Thursday, April 10, 2014

SPRING TIDES - 3

Looking at the situation from Italy, it often seems that the rest of the world notices the migration crisis only when there is a tragedy but today the sheer numbers of people who have had to be rescued, mostly in the Sicilian channel, have made international headlines. The figure this afternoon was estimated at 4,000 since Monday and Italian Interior Minister Angelino Alfano has said that 15,000 have been rescued since the beginning of this year.

Over 1,000 of the migrants rescued on Monday have been brought to the Sicilian ports of Augusta and Pozzallo and a naval vessel carrying a further 300 is tonight heading for the Port of Catania. Sadly, this ship is also transporting a dead body found on one of the inadequate boats which got into trouble at sea. 

Mr Alfano has repeated his earlier claim that 300,000 - 600,000 people are currently preparing to risk the voyage from North Africa so no let-up is expected during the summer months. Whether or not this figure is correct, Mr Alfano has, with justification, again lamented the fact that there has been little help from the rest of the EU. 

At the end of March José Angel Oropeza, Director of the International Organisation for Migration's Italy and Malta Coordinating Office, advocated the setting up of "migrant stations" along the routes from Africa so that people can receive assistance and information on how to reach Europe legally. In Italy, it is being said in some quarters that Operazione Mare Nostrum is encouraging people trafficking but how can a humane country which, whatever its problems, is the fourth largest economy in Europe and ninth in the world, leave people to die in its waters?  Dr Christopher Hein of the Italian Council for Refugees says the mission must continue and that legal and safe channels for migration must be opened.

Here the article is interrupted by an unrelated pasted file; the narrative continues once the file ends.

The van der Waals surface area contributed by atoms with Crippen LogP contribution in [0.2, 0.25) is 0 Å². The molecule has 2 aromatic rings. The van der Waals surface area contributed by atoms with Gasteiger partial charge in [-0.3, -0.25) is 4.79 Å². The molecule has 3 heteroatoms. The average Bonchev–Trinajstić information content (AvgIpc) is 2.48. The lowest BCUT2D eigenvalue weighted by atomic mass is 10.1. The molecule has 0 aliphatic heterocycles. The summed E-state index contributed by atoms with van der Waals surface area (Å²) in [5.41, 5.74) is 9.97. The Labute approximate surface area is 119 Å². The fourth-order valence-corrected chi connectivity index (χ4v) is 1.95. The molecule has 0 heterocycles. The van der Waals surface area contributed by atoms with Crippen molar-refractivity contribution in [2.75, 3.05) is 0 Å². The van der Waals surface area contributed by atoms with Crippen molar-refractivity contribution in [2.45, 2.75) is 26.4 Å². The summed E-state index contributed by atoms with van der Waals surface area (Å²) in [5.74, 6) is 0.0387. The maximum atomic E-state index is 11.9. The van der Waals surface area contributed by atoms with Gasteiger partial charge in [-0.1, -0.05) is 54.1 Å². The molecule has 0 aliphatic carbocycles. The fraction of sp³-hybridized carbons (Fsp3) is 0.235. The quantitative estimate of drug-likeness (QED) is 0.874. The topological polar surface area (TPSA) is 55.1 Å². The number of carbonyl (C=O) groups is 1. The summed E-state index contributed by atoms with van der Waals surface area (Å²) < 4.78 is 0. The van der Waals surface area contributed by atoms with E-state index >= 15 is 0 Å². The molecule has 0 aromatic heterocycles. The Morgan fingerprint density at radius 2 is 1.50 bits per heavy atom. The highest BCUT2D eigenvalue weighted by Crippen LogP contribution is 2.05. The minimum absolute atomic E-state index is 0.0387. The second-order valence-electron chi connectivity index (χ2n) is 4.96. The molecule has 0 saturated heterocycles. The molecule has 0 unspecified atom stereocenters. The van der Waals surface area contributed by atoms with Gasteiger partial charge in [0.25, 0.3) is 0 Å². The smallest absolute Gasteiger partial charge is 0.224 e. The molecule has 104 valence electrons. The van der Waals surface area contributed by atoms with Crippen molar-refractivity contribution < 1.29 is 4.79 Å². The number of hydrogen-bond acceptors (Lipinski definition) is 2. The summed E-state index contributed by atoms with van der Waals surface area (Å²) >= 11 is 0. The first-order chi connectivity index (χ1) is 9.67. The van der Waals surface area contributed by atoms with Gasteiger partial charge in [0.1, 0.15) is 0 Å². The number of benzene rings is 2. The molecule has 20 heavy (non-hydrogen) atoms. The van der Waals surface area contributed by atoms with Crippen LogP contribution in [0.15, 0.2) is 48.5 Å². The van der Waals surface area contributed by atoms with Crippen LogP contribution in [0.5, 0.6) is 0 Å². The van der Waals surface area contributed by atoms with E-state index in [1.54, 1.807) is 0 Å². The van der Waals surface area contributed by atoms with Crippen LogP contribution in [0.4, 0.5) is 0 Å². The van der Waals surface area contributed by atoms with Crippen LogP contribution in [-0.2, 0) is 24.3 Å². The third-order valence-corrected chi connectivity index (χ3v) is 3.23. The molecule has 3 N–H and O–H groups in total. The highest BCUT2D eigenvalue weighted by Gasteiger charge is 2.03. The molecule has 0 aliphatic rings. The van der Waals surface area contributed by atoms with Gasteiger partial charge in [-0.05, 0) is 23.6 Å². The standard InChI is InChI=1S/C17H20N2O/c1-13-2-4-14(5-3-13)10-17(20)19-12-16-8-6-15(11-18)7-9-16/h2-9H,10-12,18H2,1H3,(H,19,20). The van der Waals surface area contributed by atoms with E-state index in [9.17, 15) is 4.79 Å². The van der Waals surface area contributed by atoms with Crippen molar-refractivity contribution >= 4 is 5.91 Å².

Meanwhile, with Italy's reception centres bursting at the seams, many of the migrants rescued so far this week are being taken to private accommodation such as hotels. The cost of such measures has already scandalised some Northern League politicians, who recently challenged Prime Minister Renzi and Mr Alfano to put migrants up in their own homes. [I think they should do just that, not only to call their opponents' bluff but also to show humanity.]  Silvia Canciani of Asgi points out that many of the problems which ensue once the migrants are brought to safety in Italy are caused by the country's outdated system for dealing with asylum-seekers.

Update at 12.47 pm., 10.4.14:

A friend told me this morning that she had seen, in Modica, a large group of migrants, some without shoes, who had obviously run away from a reception centre. They were just walking in the middle of the road, presumably with little idea of where they were but trying to continue what they hope will be a journey to Northern Europe.

Interior Minister Alfano has said,

"At the moment Italy is the reception centre of the world. Our ships are going as far as 30 miles off the Libyan coast in order to stop the Mediterranean from becoming a cemetery, to prevent people from dying in their thousands. This is a job we are willing to do, but we ask not to have to do it alone."

2 comments:

Winchester whisperer said...

Pompey would have found a solution.

Welshcakes Limoncello said...

I imagine so, WW!

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